TO US DOWN HERE ON THE GROUND, the Sun seems unchanging and ever-reliable on a day-to-day basis. But satellites reveal the reality to be very different. Our nearest star is actually a boiling, roiling cauldron of hot gases, unseen magnetic fields and titanic explosions.
Those explosions are called coronal mass ejections, or CMEs, and they shoot enormous clouds of particles far out into the Solar System. Sometimes they hit Earth…but fortunately we’re protected by our planet’s strong magnetic field and thick atmosphere.
The Sun produced about a dozen CMEs between November 22 and 28, 2011. The SOHO spacecraft—which monitors the Sun 24/7—spotted them blasting out in different directions. The following video clip comprises over 1,300 frames, and gives us a sped-up view of those eight eventful days on the Sun:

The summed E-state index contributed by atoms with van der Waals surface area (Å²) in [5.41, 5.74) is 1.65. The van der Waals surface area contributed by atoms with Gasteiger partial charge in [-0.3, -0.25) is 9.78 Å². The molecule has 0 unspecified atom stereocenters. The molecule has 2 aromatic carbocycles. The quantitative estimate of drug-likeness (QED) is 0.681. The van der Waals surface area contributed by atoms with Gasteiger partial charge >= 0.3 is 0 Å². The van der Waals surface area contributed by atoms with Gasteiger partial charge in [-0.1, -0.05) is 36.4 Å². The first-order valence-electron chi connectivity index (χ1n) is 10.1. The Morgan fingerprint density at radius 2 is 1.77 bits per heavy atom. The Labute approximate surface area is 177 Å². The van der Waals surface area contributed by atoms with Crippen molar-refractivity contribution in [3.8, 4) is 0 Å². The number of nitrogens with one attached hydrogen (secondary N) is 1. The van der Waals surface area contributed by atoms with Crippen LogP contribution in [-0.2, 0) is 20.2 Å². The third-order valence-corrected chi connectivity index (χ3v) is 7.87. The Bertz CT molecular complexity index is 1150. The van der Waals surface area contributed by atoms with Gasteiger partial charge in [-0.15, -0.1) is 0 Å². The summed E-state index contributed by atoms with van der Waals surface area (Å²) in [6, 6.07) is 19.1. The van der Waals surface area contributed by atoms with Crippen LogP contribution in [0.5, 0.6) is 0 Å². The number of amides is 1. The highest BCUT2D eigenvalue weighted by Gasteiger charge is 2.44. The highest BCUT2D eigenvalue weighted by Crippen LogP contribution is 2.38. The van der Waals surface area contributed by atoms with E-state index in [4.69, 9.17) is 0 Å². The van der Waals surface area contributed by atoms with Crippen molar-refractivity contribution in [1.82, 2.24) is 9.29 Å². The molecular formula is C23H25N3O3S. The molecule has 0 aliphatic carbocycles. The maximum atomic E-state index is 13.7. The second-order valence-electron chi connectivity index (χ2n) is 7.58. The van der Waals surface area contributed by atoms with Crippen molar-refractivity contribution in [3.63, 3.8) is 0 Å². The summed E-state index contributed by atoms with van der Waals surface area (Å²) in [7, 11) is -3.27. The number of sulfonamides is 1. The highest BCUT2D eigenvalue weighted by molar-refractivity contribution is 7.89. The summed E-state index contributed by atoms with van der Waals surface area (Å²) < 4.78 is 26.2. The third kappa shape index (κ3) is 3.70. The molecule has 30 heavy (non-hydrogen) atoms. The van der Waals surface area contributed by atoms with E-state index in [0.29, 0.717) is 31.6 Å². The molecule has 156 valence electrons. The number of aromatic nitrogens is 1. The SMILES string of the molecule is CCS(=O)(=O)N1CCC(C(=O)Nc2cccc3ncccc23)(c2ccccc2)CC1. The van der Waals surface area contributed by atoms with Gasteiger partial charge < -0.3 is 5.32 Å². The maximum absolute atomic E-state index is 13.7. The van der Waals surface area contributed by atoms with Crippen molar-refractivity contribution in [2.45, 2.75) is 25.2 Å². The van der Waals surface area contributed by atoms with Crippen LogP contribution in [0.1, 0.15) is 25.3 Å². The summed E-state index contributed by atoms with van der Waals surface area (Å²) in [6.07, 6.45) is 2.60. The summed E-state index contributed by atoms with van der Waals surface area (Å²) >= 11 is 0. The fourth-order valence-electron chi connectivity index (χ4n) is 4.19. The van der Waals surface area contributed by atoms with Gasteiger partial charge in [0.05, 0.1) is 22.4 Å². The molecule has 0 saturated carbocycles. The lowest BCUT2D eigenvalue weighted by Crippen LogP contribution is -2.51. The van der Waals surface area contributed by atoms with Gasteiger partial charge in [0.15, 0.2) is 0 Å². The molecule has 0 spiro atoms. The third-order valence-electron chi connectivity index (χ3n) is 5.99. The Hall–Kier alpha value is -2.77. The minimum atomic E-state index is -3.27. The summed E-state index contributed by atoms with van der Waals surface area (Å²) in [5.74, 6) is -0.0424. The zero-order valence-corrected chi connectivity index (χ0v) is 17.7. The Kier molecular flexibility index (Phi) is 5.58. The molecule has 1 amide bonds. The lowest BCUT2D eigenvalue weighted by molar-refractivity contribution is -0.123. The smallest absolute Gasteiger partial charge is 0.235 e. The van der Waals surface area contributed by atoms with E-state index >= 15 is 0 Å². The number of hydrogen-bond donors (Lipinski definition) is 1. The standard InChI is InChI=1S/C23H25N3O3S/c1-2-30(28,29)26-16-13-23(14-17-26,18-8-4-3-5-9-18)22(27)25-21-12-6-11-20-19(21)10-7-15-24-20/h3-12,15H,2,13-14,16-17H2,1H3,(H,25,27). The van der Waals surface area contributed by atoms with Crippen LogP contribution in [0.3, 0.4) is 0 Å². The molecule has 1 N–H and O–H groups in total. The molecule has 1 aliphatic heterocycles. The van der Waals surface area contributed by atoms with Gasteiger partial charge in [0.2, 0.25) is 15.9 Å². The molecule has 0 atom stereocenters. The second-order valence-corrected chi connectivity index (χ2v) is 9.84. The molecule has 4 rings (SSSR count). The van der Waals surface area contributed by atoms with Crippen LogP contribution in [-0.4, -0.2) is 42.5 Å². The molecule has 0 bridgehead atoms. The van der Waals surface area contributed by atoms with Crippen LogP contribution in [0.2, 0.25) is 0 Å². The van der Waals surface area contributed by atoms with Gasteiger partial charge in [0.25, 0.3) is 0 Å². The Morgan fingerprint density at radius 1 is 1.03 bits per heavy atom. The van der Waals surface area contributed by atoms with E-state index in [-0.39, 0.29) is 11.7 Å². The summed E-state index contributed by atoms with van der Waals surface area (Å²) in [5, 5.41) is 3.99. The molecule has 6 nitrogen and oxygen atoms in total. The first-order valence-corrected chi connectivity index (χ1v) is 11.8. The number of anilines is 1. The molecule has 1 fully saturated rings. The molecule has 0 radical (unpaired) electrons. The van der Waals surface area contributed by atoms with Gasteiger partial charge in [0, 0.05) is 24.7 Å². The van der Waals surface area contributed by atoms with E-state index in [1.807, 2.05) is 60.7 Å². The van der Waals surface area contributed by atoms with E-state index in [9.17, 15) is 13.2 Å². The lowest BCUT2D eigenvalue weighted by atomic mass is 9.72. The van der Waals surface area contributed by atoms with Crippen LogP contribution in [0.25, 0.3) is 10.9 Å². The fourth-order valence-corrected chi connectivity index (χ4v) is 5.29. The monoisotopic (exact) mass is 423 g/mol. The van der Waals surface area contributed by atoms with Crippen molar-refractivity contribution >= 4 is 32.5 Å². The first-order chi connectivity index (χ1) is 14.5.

In order to see the CMEs, SOHO had to block out the glare of the Sun using a coronagraph (black circle). A separate instrument took images of the Sun at the same time (superimposed in the middle) so that we could get the best of both worlds.
The next video was produced from images taken with a different Sun-monitoring spacecraft, the Solar Dynamics Observatory. It shows a portion of an extremely long filament (over 1,000,000 km) that was stretched across much of the face of the Sun and gracefully erupted into space (November 14, 2011).
Filaments are cooler gas structures that are tethered to the Sun by magnetic forces. About the upper third of this filament rose up and broke away, but the other two-thirds still remains in sight. The images were taken in extreme ultraviolet light. The clip covers about 12 hours of activity.
Finally, here’s an amazing video that gives us a complete time-lapse of the Sun spanning the entire months of September, October and November 2011 as seen through the SWAP ultraviolet instrument aboard yet another Sun-monitoring satellite, the European Space Agency’s Proba-2 (PRoject for OnBoard Autonomy).
Adapted from information issued by NASA / SDO / ESA.
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